I am totally engrossed in my book when a figure appears in front of me. He is tall and lean and has a familiar smile. He looks old but his personality radiates the confidence of a young man. He takes a seat directly in front of me and says with a deep voice, “Hello! You must be Ms Maya. So how can I help you?” So the councillor is finally here. “Hi sir” “Call me dadu dear, sir puts a lot of distance, think of me as your grandfather.” He interjects and I continue “my mother says I have to figure out what I like the best and take my education and training to have a stable career. But I don’t know my interests yet.”

He looks at me for a moment and then speaks “When a person does what he wants, he knows in an instant his heart’s desire. It cannot be achieved by working hard or thinking about it for days and weeks. Your soul speaks to you when you know your purpose in the world.” This is of no use to me I think. “So you cannot help me? Because my heart hasn’t spoken as you say.” I state dryly because his superstitions and dreamy face make me wonder if he really is the best councillor as they claim. Perhaps he reads the uncertainty in my eyes. He gives a little laugh and continues “Well sometimes when the mind is too distracted, the inner voice doesn’t surface the way it ought to. I can’t catch your voice but I can help you find it.” This satisfies me a bit.

Hours pass like seconds and it’s already 2. My mother is at the door to pick me up. I leave with mum and tell her I’ll ride my bicycle for the rest of the days. She must find some time to rest. 

The next few days at the counselling are merry. We talk about me most of the time and I discover parts of me I never knew existed. He being a man of years of wisdom and experience shares anecdotes and stories from far off lands separated by ages. I tell my mother about it all. She is happy to see me explore myself, I can see it in the way she hums while cooking and the hope in her eyes when she looks at me. She thinks I’ll figure out my plans soon.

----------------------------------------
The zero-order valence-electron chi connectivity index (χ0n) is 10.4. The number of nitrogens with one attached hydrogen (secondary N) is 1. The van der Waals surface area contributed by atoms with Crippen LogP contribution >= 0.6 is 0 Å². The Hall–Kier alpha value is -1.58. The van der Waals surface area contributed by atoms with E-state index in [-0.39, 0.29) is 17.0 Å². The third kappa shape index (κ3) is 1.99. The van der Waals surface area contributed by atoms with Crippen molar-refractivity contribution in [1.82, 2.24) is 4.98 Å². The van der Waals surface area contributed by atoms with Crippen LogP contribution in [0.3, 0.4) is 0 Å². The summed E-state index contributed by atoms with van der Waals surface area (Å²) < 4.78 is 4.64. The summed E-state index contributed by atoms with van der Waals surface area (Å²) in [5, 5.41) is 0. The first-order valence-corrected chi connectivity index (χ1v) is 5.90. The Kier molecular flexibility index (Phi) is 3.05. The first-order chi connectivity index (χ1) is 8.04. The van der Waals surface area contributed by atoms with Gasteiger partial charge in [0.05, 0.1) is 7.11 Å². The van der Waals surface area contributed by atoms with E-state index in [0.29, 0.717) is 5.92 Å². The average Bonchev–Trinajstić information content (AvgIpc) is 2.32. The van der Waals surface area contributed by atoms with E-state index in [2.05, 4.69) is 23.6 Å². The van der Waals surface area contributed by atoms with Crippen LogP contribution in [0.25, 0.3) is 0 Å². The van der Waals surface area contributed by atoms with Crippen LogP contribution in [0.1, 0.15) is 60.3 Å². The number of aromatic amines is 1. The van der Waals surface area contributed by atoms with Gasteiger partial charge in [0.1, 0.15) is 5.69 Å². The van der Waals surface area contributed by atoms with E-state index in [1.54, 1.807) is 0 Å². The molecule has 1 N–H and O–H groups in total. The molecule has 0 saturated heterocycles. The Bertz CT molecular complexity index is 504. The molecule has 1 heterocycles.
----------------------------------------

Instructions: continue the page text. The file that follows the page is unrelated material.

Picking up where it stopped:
It is a drizzling Thursday and I am sitting in the same library when the receptionist walks in. “I think you are very fond of books Ms Maya. I see you almost every day here. Mr Mehra is here, I am sorrywe had to reschedule your sessions. Mr Mehra told you all about it I am sure. Anyway, he wants to see you in his office.” I don’t understand why we can’t sit in the library just like every day and I have no idea what she is talking about. I oblige and follow her to his office. I see a man sitting on a black leather chair in front of a long desk. But this man does not have a long beard, nor does he have those magical green eyes. This is not my dadu. I make no efforts to hide my confusion and enquire about dadu. “There is no other councillor but me Miss. I was out of town for a family business, I texted you that day remember? ” I remember ignoring the message thinking he must have texted when he was running late and managed to reach finally. “The building belonged to my uncle who ran an antique shop here. I haven’t worked on changing the interior as it looks unique. I have very few employees to manage my sessions but only me as the councillor” he throws in details to make things clear. He further says that there is no old man as I described who works there, and adds to my annoyance that for the 20 years he had lived in the area, he had never seen such a man.